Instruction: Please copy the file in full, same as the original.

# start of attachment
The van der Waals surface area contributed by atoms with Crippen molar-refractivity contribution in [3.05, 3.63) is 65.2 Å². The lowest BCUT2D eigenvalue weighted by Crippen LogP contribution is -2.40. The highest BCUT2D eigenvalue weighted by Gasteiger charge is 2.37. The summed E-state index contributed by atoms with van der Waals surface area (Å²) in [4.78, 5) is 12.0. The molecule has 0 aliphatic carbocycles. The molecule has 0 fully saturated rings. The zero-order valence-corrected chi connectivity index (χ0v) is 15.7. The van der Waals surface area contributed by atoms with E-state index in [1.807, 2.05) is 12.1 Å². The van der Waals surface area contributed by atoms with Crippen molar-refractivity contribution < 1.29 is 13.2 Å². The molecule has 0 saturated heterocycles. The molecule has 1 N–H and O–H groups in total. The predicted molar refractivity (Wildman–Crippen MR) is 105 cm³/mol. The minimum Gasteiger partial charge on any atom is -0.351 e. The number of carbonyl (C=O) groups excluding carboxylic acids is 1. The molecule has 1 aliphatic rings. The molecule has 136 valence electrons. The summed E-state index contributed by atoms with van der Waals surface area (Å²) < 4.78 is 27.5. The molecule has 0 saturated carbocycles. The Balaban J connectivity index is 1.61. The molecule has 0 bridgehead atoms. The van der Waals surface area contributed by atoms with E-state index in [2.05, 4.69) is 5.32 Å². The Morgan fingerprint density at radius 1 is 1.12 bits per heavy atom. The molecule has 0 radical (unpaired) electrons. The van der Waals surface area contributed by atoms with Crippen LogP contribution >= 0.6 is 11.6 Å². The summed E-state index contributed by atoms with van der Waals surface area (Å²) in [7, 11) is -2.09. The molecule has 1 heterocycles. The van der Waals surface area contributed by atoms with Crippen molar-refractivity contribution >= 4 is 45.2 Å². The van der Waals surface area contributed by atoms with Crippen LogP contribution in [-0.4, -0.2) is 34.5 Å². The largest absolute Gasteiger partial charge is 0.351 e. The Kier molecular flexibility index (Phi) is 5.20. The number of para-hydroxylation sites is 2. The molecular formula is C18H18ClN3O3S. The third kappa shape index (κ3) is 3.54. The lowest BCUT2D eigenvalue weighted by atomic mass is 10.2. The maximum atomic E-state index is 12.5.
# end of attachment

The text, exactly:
The van der Waals surface area contributed by atoms with Crippen molar-refractivity contribution in [3.05, 3.63) is 65.2 Å². The lowest BCUT2D eigenvalue weighted by Crippen LogP contribution is -2.40. The highest BCUT2D eigenvalue weighted by Gasteiger charge is 2.37. The summed E-state index contributed by atoms with van der Waals surface area (Å²) in [4.78, 5) is 12.0. The molecule has 0 aliphatic carbocycles. The molecule has 0 fully saturated rings. The zero-order valence-corrected chi connectivity index (χ0v) is 15.7. The van der Waals surface area contributed by atoms with E-state index in [1.807, 2.05) is 12.1 Å². The van der Waals surface area contributed by atoms with Crippen molar-refractivity contribution < 1.29 is 13.2 Å². The molecule has 0 saturated heterocycles. The molecule has 1 N–H and O–H groups in total. The predicted molar refractivity (Wildman–Crippen MR) is 105 cm³/mol. The minimum Gasteiger partial charge on any atom is -0.351 e. The number of carbonyl (C=O) groups excluding carboxylic acids is 1. The molecule has 1 aliphatic rings. The molecule has 136 valence electrons. The summed E-state index contributed by atoms with van der Waals surface area (Å²) < 4.78 is 27.5. The molecule has 0 saturated carbocycles. The Balaban J connectivity index is 1.61. The molecule has 0 bridgehead atoms. The van der Waals surface area contributed by atoms with E-state index in [2.05, 4.69) is 5.32 Å². The Morgan fingerprint density at radius 1 is 1.12 bits per heavy atom. The molecule has 0 radical (unpaired) electrons. The van der Waals surface area contributed by atoms with Crippen LogP contribution >= 0.6 is 11.6 Å². The summed E-state index contributed by atoms with van der Waals surface area (Å²) in [7, 11) is -2.09. The molecule has 1 heterocycles. The van der Waals surface area contributed by atoms with Crippen molar-refractivity contribution >= 4 is 45.2 Å². The van der Waals surface area contributed by atoms with Crippen LogP contribution in [-0.4, -0.2) is 34.5 Å². The largest absolute Gasteiger partial charge is 0.351 e. The Kier molecular flexibility index (Phi) is 5.20. The number of para-hydroxylation sites is 2. The molecular formula is C18H18ClN3O3S. The third kappa shape index (κ3) is 3.54. The lowest BCUT2D eigenvalue weighted by atomic mass is 10.2. The maximum atomic E-state index is 12.5.